Victimless Future
MCC Photo

Newly appointed Alberta CoSA (Circles of Support and Accountability) Coordinator, Daniel Christie reflects on his role in continuing the work of CoSA in Alberta.


*Disclaimer: To protect subject’s identity and right to confidentiality, subject’s name has been changed.

Sitting in a dimly lit room, Joe* unveiled to me his story of abuse and exploitation. Even in the absence of his victims, the pain and trauma that he had caused was tangible, as was his shame and remorse. I listened intently, not really sure what to feel or how best to respond.

This was the first time someone with a history of sexual offences had disclosed their crimes to me. As the newly appointed Calgary Circles of Support and Accountability (CoSA) Coordinator, it would hardly be the last.

Calgary CoSA is a restorative justice program of MCC Alberta. It aims to substantially reduce the risk of future sexual victimization of community members by assisting and supporting released individuals in integrating with the community and leading a responsible, productive, and accountable life. This is done through “circles”: groups of three to five trained volunteers, usually from the faith community, who commit to befriend and regularly meet with, support, and hold accountable a former offender.

I began my role after Moira Brownlee retired as Coordinator in early 2019, a role she had had since the program began in Calgary in 2002. Over her seventeen-year tenure, Moira and others helped over fifty individuals with sex offence histories in their process of healthy community reintegration. Their work in Calgary, as with other CoSA programs across Canada and throughout the world, has been successful in reducing re-offense, protecting communities, and transforming lives.

This artwork, called ‘St. Paul in Prison,’ was created and donated by one of the men associated with CoSA.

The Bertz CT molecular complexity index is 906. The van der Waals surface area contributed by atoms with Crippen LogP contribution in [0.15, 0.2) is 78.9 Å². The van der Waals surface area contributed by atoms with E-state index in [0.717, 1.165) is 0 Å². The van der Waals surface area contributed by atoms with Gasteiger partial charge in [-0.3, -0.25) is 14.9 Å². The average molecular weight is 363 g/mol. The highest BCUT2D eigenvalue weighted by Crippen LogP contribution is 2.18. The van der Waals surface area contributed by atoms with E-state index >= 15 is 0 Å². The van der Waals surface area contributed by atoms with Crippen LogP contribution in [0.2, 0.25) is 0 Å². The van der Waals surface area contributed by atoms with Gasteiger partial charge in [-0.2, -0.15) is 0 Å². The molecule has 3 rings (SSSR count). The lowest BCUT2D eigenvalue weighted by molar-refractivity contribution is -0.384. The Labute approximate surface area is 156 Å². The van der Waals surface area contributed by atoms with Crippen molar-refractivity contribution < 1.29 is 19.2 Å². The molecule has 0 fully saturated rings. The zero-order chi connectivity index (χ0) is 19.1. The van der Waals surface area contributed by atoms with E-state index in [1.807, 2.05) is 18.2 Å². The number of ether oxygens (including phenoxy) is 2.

This effectiveness in public safety is one of the main reasons I was drawn to CoSA and the position of Coordinator. I saw in this program a vital contribution to the common good through an embodiment of the Christian life. Consider, for example, Paul’s words in Romans 12:17-21 (NRSV):

'Do not repay anyone evil for evil, but take thought for what is noble in the sight of all. If it is possible, so far as it depends on you, live peaceably with all. Beloved, never avenge yourselves, but leave room for the wrath of God; for it is written, “Vengeance is mine, I will repay, says the Lord.” No, “if your enemies are hungry, feed them; if they are thirsty, give them something to drink; for by doing this you will heap burning coals on their heads.” Do not be overcome by evil, but overcome evil with good.'

Sex offenders, whether in the prisons or in the community, are some of the most hated and feared people. It is quite natural to despise those who hurt us and those we care about. Yet the call to followers of Jesus is not to seek retribution from those who have caused harm, but rather to seek peace with them and to care for them. We are not to treat them in kind, but in kindness. meeting the needs of former offenders and dignifying them as people, not monsters, their brokenness and need for grace reveals the same brokenness and need for grace in us all.

The model of CoSA may seem counter-intuitive to many. But by meeting the needs of former offenders and dignifying them as people, not monsters, their brokenness and need for grace reveals the same brokenness and need for grace in us all. The desire for belonging is fundamental to being human, and by providing a circle, a safe place where this can be fostered, CoSA enables people with histories of sexual offending to create a victimless future that takes them beyond the “sex offender” label.

In my short stint as Coordinator, I have met many individuals who have made amazing changes in their lives through the support of CoSA. They still have their struggles, as do we all, but they have found hope, progress, and accountability through acceptance, love, and friendship. Their stories motivate my work as I strive to see and empower many more like them in the future. But it is not them alone who encourage me. It is also the stories of volunteers whose lives have been enriched by getting to know and walk alongside people with sex offence histories.

As I look to the past, I am so grateful for the good work that has been done through Calgary CoSA. As I look to the future, I am excited for the chance to continue this work and to develop it further.

2019 CoSA BBQ Fundraiser


CoSA is a program of MCC in Calgary under MCC Alberta, and in Kitchener, Toronto, and Hamilton under MCC Ontario. If you are interested in learning more about CoSA and ways that you can support and get involved in this program, please contact Daniel Christie (CoSA Coordinator, MCC Alberta) or Rod Friesen (Restorative Justice Director, MCC Ontario).